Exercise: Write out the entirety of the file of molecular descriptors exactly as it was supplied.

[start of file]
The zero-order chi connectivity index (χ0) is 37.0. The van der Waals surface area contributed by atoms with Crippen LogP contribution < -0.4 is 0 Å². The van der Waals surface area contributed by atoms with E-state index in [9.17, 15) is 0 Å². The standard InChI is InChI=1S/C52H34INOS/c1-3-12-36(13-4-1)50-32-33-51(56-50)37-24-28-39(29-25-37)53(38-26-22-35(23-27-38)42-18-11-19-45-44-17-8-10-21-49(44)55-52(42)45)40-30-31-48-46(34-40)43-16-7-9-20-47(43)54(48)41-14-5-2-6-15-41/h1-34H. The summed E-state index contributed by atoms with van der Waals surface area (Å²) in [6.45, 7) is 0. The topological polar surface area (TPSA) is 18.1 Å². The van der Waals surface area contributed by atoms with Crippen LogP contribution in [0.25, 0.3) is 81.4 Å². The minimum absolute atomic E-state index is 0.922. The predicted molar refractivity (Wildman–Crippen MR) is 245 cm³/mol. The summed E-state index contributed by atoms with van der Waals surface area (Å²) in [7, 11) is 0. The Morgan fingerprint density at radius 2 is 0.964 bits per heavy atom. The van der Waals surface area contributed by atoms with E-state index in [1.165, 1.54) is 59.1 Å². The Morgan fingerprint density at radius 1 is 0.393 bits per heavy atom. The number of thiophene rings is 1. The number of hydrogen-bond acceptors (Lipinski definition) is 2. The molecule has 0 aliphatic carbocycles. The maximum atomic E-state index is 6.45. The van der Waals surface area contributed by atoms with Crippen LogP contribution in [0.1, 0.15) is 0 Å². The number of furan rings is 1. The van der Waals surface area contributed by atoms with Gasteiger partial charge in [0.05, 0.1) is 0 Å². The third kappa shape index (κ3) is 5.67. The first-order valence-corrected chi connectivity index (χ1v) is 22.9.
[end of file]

The zero-order chi connectivity index (χ0) is 37.0. The van der Waals surface area contributed by atoms with Crippen LogP contribution < -0.4 is 0 Å². The van der Waals surface area contributed by atoms with E-state index in [9.17, 15) is 0 Å². The standard InChI is InChI=1S/C52H34INOS/c1-3-12-36(13-4-1)50-32-33-51(56-50)37-24-28-39(29-25-37)53(38-26-22-35(23-27-38)42-18-11-19-45-44-17-8-10-21-49(44)55-52(42)45)40-30-31-48-46(34-40)43-16-7-9-20-47(43)54(48)41-14-5-2-6-15-41/h1-34H. The summed E-state index contributed by atoms with van der Waals surface area (Å²) in [6.45, 7) is 0. The topological polar surface area (TPSA) is 18.1 Å². The van der Waals surface area contributed by atoms with Crippen LogP contribution in [0.25, 0.3) is 81.4 Å². The minimum absolute atomic E-state index is 0.922. The predicted molar refractivity (Wildman–Crippen MR) is 245 cm³/mol. The summed E-state index contributed by atoms with van der Waals surface area (Å²) in [7, 11) is 0. The Morgan fingerprint density at radius 2 is 0.964 bits per heavy atom. The van der Waals surface area contributed by atoms with E-state index in [1.165, 1.54) is 59.1 Å². The Morgan fingerprint density at radius 1 is 0.393 bits per heavy atom. The number of thiophene rings is 1. The number of hydrogen-bond acceptors (Lipinski definition) is 2. The molecule has 0 aliphatic carbocycles. The maximum atomic E-state index is 6.45. The van der Waals surface area contributed by atoms with Crippen LogP contribution in [0.1, 0.15) is 0 Å². The number of furan rings is 1. The van der Waals surface area contributed by atoms with Gasteiger partial charge in [0.05, 0.1) is 0 Å². The third kappa shape index (κ3) is 5.67. The first-order valence-corrected chi connectivity index (χ1v) is 22.9.